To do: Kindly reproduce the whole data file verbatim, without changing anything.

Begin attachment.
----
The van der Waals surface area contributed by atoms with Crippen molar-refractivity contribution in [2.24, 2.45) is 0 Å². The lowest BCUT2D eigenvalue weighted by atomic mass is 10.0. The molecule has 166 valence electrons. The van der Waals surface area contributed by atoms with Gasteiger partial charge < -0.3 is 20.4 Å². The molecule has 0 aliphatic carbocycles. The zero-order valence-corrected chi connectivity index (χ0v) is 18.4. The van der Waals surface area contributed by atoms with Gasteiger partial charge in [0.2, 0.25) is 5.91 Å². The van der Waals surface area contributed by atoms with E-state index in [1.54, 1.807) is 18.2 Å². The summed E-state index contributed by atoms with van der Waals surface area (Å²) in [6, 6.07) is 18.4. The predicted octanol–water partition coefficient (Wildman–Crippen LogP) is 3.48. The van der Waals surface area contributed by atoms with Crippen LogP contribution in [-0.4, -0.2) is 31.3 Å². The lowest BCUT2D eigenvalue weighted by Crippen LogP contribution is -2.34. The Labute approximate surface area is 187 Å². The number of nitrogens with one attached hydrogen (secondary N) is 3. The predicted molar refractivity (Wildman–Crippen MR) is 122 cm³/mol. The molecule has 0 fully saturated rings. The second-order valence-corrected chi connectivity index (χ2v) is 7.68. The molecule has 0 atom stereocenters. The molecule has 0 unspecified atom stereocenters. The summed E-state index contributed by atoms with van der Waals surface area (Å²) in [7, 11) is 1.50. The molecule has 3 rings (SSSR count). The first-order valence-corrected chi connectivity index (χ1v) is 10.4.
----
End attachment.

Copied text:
The van der Waals surface area contributed by atoms with Crippen molar-refractivity contribution in [2.24, 2.45) is 0 Å². The lowest BCUT2D eigenvalue weighted by atomic mass is 10.0. The molecule has 166 valence electrons. The van der Waals surface area contributed by atoms with Gasteiger partial charge < -0.3 is 20.4 Å². The molecule has 0 aliphatic carbocycles. The zero-order valence-corrected chi connectivity index (χ0v) is 18.4. The van der Waals surface area contributed by atoms with Gasteiger partial charge in [0.2, 0.25) is 5.91 Å². The van der Waals surface area contributed by atoms with E-state index in [1.54, 1.807) is 18.2 Å². The summed E-state index contributed by atoms with van der Waals surface area (Å²) in [6, 6.07) is 18.4. The predicted octanol–water partition coefficient (Wildman–Crippen LogP) is 3.48. The van der Waals surface area contributed by atoms with Crippen LogP contribution in [-0.4, -0.2) is 31.3 Å². The lowest BCUT2D eigenvalue weighted by Crippen LogP contribution is -2.34. The Labute approximate surface area is 187 Å². The number of nitrogens with one attached hydrogen (secondary N) is 3. The predicted molar refractivity (Wildman–Crippen MR) is 122 cm³/mol. The molecule has 0 fully saturated rings. The second-order valence-corrected chi connectivity index (χ2v) is 7.68. The molecule has 0 atom stereocenters. The molecule has 0 unspecified atom stereocenters. The summed E-state index contributed by atoms with van der Waals surface area (Å²) in [7, 11) is 1.50. The molecule has 3 rings (SSSR count). The first-order valence-corrected chi connectivity index (χ1v) is 10.4.